Anxiety: Power to Positive Thinking

MOOR Graphic by SIMON ZHAO

JADE LIEU
Staff Writer

Nowadays, studying for a test is filled with late night cram sessions and an endless amount of reading. Days after, students usually anxiously await for their results. Frowns sweep across the faces of anxious teens who have received a big, fat “F” on their test.

Negative thoughts never have a favorable outcome. According to the American Test Anxieties Association, about 16 to 20 percent of high school students suffer from anxiety while taking a test, which may cause stress and temporary memory loss.
When taking a test, it is two parts preparation and one part endurance. Sadly, according to LiveStrong, anxiety is the main cause of lower test scores, but it is not such a bad attribute to have while taking a test. Anxiety is proven to get adrenaline flowing, which can help drive the student through an exam, and endurance is one of the most important things besides preparation when test-taking.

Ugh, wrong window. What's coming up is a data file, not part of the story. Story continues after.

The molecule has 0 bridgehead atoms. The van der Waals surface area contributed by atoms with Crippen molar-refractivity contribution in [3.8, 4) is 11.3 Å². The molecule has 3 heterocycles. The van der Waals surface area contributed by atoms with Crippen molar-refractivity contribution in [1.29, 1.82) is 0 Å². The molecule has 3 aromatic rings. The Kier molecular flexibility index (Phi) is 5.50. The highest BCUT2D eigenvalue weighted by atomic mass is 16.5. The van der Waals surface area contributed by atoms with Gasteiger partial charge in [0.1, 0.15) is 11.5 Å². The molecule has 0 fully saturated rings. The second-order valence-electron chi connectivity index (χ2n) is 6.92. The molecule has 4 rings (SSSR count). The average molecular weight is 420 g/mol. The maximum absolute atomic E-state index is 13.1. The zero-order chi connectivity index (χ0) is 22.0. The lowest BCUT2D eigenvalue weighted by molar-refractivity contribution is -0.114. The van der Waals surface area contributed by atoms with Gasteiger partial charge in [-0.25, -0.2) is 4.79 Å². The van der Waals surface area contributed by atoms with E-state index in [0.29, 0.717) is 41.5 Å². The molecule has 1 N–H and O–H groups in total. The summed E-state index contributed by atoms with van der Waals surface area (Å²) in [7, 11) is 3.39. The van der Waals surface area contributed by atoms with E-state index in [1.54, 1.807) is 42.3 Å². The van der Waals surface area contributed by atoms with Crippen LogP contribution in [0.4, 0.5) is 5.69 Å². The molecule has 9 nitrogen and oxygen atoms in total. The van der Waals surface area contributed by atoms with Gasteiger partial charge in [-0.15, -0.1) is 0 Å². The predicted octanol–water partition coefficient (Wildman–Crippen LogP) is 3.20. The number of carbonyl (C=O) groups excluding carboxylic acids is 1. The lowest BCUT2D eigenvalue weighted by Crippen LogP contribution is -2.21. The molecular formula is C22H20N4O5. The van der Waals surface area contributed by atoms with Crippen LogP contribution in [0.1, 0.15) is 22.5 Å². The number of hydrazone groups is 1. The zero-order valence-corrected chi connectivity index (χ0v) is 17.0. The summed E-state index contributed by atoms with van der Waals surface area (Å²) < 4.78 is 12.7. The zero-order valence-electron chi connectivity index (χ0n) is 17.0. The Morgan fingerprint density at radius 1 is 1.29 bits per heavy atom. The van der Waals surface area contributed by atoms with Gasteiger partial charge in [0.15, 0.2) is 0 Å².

Another important factor is positive thinking. Using the previously failed test as motivation may lead to a more positive outlook on the next exam. The “F” motivates the student to strive to excel on the next test. If one has prepared and knows the material, there is no reason to stress or worry about failing a test. If the student visualizes doing well, the chances of doing well are higher.

From the failed test, the student may be motivated to improve their study habits for other classes. The improved study habits results in confidence, leading to positive thinking. The student can then reinforce positivity as a reassurance, believing the test is not as hard as they had perceived it to be, and feel pleased that they are prepared for whatever problems they confront on the tests.